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Given two events, A and B, to “find the probability of A and B” means to find the probability that **event A and event B both occur**.

We typically write this probability in one of two ways:

- P(A and B) – Written form
- P(A∩B) – Notation form

The way we calculate this probability depends on whether or not events A and B are independent or dependent.

If A and B are **independent**, then the formula we use to calculate P(A∩B) is simply:

Independent Events: P(A∩B) = P(A) * P(B)

If A and B are **dependent**, then the formula we use to calculate P(A∩B) is:

Dependent Events: P(A∩B) = P(A) * P(B|A)

Note that P(B|A) is the conditional probability of event B occurring, *given *event A occurs.

The following examples show how to use these formulas in practice.

**Examples of P(A∩B) for Independent Events**

The following examples show how to calculate P(A∩B) when A and B are independent events.

**Example 1:** The probability that your favorite baseball team wins the World Series is 1/30 and the probability that your favorite football team wins the Super Bowl is 1/32. What is the probability that both of your favorite teams win their respective championships?

**Solution:** In this example, the probability of each event occurring is independent of the other. Thus, the probability that they both occur is calculated as:

P(A∩B) = (1/30) * (1/32) = 1/960 = .00104.

**Example 2:** You roll a dice and flip a coin at the same time. What is the probability that the dice lands on 4 and the coin lands on tails?

**Solution:** In this example, the probability of each event occurring is independent of the other. Thus, the probability that they both occur is calculated as:

P(A∩B) = (1/6) * (1/2) = 1/12 = .083333.

**Examples of P(A∩B) for Dependent Events**

The following examples show how to calculate P(A∩B) when A and B are dependent events.

**Example 1:** An urn contains 4 red balls and 4 green balls. You randomly choose one ball from the urn. Then, without replacement, you select another ball. What is the probability that you choose a red ball each time?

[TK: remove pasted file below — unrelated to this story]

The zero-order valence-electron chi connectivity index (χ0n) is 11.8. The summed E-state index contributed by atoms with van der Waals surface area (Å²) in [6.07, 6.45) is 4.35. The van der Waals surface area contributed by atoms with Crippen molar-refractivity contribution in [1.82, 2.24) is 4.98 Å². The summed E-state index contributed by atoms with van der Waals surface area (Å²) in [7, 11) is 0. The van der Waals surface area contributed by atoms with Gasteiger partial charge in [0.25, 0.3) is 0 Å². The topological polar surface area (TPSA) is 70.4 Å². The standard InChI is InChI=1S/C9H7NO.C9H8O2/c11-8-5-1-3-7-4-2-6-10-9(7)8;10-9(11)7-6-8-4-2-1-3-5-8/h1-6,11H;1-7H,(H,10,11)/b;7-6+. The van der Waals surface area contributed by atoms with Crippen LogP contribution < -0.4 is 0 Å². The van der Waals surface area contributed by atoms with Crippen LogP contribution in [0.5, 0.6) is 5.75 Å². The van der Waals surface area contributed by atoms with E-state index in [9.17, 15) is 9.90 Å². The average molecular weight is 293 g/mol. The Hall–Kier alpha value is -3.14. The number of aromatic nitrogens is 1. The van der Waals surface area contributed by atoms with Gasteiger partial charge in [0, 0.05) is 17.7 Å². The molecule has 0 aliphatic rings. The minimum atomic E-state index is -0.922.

**Solution:** In this example, the color of the ball that we choose the first time affects the probability of choosing a red ball the second time. Thus, the two events are dependent.

Let’s define event A as the probability of selecting a red ball the first time. This probability is P(A) = 4/8. Next, we have to find the probability of selecting a red ball again, *given* that the first ball was red. In this case, there are only 3 red balls left to choose and only 7 total balls in the urn. Thus, P(B|A) is 3/7.

Thus, the probability that we select a red ball each time would be calculated as:

P(A∩B) = P(A) * P(B|A) = (4/8) * (3/7) = 0.214.

**Example 2:** In a certain classroom there are 15 boys and 12 girls. Suppose we place the names of each student in a bag. We randomly choose one name from the bag. Then, without replacement, we choose another name. What is the probability that both names are boys?

**Solution:** In this example, the name we choose the first time affects the probability of choosing a boy name during the second draw. Thus, the two events are dependent.

Let’s define event A as the probability of selecting a boy first time. This probability is P(A) = 15/27. Next, we have to find the probability of selecting a boy again, *given* that the first name was a boy. In this case, there are only 14 boys left to choose and only 26 total names in the bag. Thus, P(B|A) is 14/26.

Thus, the probability that we select a boy name each time would be calculated as:

P(A∩B) = P(A) * P(B|A) = (15/27) * (14/26) = 0.299.